10:22 PM

SOFIA is the Latest
Creation from NASA

The Honeymoon might be over for NASA's Hubble Space Telescope Project, launched in 1990 and now in its 18th year of operation. And while Hubble has allowed the engineers at NASA to peer into galaxies over 12 billion light years away, this being NASA, I guess good is never really good enough.

So what do you do when you need to raise the bar on something as profound and ingenious as Hubble? Well if you're NASA, you let the crew at the Dryden Flight Research Center at Edwards Air Force Base start throwing ideas around and see what develops. Some engineers suggest cramming a really expensive and extremely heavy telescope into the guts of a 747SP so NASA can fly around up really high while pointing the sucker out into deep space.

The other engineers at first snort and chuckle, until they think about it for a minute and decide that the idea might not be all that far fetched. One thing leads to another, someone "raises it up the flagpole" at a Board meeting, and the top brass salutes it. Next thing you know, you have this, from NASA's SOFIA site:
NASA's Stratospheric Observatory for Infrared Astronomy, SOFIA, lifted off from Edwards Air Force Base at mid-day Thursday, Oct. 11, 2007 on the first in a series of flight tests intended to verify the flight performance of the highly modified Boeing 747SP to its design capability. NASA is developing SOFIA as a world-class airborne observatory that will complement the Hubble, Spitzer, Herschel and James Webb space telescopes and major Earth-based telescopes. SOFIA features a German-built 100-inch (2.5 meter) diameter far-infrared telescope weighing 20 tons mounted in the rear fuselage of a highly modified Boeing 747SP aircraft.
Why, you might ask, would it be better to look into deep space from way WAY up in the flight levels? Good question, and here is the answer:
As the world's largest airborne astronomical observatory, SOFIA will provide three times better image quality and vastly increased observational sensitivity than the Kuiper Airborne Observatory. From a base at NASA Dryden, SOFIA mission operations will be conducted over virtually the entire globe. Missions will be flown at altitudes of 39,000 to 45,000 feet, above 99 percent of the water vapor in the lower atmosphere that restrict the capabilities of ground-based observatories over most of the infrared and sub-millimeter spectral range.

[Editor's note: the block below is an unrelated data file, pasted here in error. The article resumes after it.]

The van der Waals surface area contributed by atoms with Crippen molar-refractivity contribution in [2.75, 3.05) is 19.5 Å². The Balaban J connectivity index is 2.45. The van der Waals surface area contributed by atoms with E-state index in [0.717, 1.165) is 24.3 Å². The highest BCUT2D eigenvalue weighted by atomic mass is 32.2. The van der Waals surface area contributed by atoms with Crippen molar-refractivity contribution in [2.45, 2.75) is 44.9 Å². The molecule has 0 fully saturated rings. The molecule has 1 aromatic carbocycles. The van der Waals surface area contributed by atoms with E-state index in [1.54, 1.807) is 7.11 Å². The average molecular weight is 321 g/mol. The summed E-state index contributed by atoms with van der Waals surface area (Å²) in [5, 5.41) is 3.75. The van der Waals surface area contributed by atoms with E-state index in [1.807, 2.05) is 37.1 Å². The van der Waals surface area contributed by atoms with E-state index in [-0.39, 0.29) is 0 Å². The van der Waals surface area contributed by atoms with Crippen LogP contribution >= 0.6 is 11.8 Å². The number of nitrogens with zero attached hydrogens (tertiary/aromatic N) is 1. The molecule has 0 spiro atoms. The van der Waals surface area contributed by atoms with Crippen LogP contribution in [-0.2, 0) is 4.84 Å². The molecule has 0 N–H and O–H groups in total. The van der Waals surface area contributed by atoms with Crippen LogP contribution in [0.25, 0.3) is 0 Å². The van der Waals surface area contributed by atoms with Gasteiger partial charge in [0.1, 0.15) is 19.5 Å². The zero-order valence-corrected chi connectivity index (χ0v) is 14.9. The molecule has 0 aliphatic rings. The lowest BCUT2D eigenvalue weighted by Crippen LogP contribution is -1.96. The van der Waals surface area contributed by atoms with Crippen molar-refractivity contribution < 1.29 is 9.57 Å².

But wait...you might think that engineers with the crazy telescope-in-an-airplane idea were geniuses. But in fact, they was only channeling those who came before them:
SOFIA will continue the legacy of prominent planetary scientist Dr. Gerard Kuiper, who began airborne astronomy in 1966 with a 12-inch telescope aimed out a window of a converted Convair 990 jetliner. His work led to the development of NASA's Kuiper Airborne Observatory, a modified C-141 aircraft incorporating a 36-inch reflecting telescope that flew from 1974 to 1995. During its 21-year lifetime, the Kuiper Airborne Observatory focused on solar system, galactic and extra-galactic astronomy, and discovered the rings of Uranus, a ring of dust around the center of the Milky Way, luminous infrared galaxies, complex organic molecules in space and water in comets.
Really cool stuff, this is. What can't a 747 do? They fight fires, right, so why not become a deep space telescope platform. And while I sometimes struggle to keep my telephoto lens pointed at a moving subject, I expect the engineers on this project have really been up late at night figuring out how to make such a sensitive instrument perform flawlessly...from inside the belly of a fast-moving airliner.

Neat trick if then can make it all work...and I have ever reason to believe they can, because, well, they're NASA. They just don't make many mistakes.

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